Not So Fast

The stories coming out of Penn State concerning former assistant football coach Jerry Sandusky’s sexual assault of multiple boys and the subsequent cover-up by the university have been shocking and sickening.

I came across the following picture and caption today:

“State College artist Michael Pilato paints over the portion of his mural that shows former Penn State assistant football coach Jerry Sandusky in downtown State College, Pennsylvania, November 9, 2011. REUTERS/Pat Little”
I thought the picture was more than a little ironic—it’s only natural that Penn St. fans would like to paint over Sandusky and pretend the whole thing never happened, but isn’t that the same feeling that led to the cover-up?

Here’s the deal: Sandusky’s sick actions, and especially the ensuing cover-up, tainted the entire football program. Either leave the mural the way it was and try to convince yourself that the on-field success isn’t tainted by Sandusky and Co., or whitewash the entire wall.


Will 11/10/11, 9:07 PM  

It is an awful thing that is alleged to happen. However, I wonder what is going on with Joe Paterno. Either he is getting awful advice, is under gag orders by the Attorney General, or both. I think there is a lot of evil that went on, but clearly someone stepped up and reported this to the police. The fact that JoePa is a witness for the state is interesting.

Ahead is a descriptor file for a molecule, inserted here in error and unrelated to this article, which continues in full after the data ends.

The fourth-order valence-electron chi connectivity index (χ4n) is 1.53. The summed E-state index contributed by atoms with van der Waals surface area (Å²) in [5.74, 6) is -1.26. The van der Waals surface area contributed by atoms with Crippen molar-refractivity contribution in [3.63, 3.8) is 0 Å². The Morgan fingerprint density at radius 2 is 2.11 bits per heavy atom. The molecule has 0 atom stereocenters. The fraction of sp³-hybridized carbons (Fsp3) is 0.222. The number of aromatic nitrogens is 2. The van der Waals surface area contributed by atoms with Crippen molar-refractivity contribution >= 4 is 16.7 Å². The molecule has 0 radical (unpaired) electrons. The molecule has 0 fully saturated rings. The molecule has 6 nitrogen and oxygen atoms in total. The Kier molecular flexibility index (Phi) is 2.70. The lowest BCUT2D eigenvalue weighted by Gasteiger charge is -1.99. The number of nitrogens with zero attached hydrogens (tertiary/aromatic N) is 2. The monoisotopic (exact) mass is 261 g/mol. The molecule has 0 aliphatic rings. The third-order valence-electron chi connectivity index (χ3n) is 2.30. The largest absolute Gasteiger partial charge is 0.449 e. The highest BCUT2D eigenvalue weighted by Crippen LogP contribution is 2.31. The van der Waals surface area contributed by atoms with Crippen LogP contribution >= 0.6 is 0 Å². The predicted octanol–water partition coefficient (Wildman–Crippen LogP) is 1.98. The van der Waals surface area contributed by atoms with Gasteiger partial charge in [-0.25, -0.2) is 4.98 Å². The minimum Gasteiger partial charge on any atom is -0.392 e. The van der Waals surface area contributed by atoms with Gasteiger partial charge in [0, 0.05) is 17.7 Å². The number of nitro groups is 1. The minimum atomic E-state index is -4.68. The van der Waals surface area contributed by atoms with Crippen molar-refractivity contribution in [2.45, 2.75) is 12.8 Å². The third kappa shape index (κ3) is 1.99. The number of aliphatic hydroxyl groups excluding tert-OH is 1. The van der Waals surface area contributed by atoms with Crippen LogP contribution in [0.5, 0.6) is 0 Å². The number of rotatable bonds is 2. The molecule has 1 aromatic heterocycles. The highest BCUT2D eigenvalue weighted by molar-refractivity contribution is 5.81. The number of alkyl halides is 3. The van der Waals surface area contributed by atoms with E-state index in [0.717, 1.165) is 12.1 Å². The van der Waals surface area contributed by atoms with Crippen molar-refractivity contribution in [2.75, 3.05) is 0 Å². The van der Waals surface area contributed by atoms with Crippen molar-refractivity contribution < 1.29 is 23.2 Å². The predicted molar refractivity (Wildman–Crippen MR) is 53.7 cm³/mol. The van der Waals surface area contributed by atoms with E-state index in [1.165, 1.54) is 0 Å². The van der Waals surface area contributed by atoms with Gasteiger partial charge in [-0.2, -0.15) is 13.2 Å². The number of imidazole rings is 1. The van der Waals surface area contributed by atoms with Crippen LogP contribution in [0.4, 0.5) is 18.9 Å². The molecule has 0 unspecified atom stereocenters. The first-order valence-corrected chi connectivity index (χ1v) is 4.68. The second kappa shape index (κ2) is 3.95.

Luke Dockery 11/11/11, 11:11 AM  


It would be interesting to know if someone “new” became aware of what was going on and blew the whistle, or if someone who had known for a while finally stepped up and did the right thing.

Regarding JoePa, what I have read indicated that on a professional/legal level, he did the right thing by reporting the incidents to his superiors when he became aware of them. The problem is, when he realized his superiors weren’t reacting appropriately, did he have a moral obligation to do more (i.e. go to the police)? I would say yes, but it’s easier to judge someone else’s actions from the outside, in hindsight.

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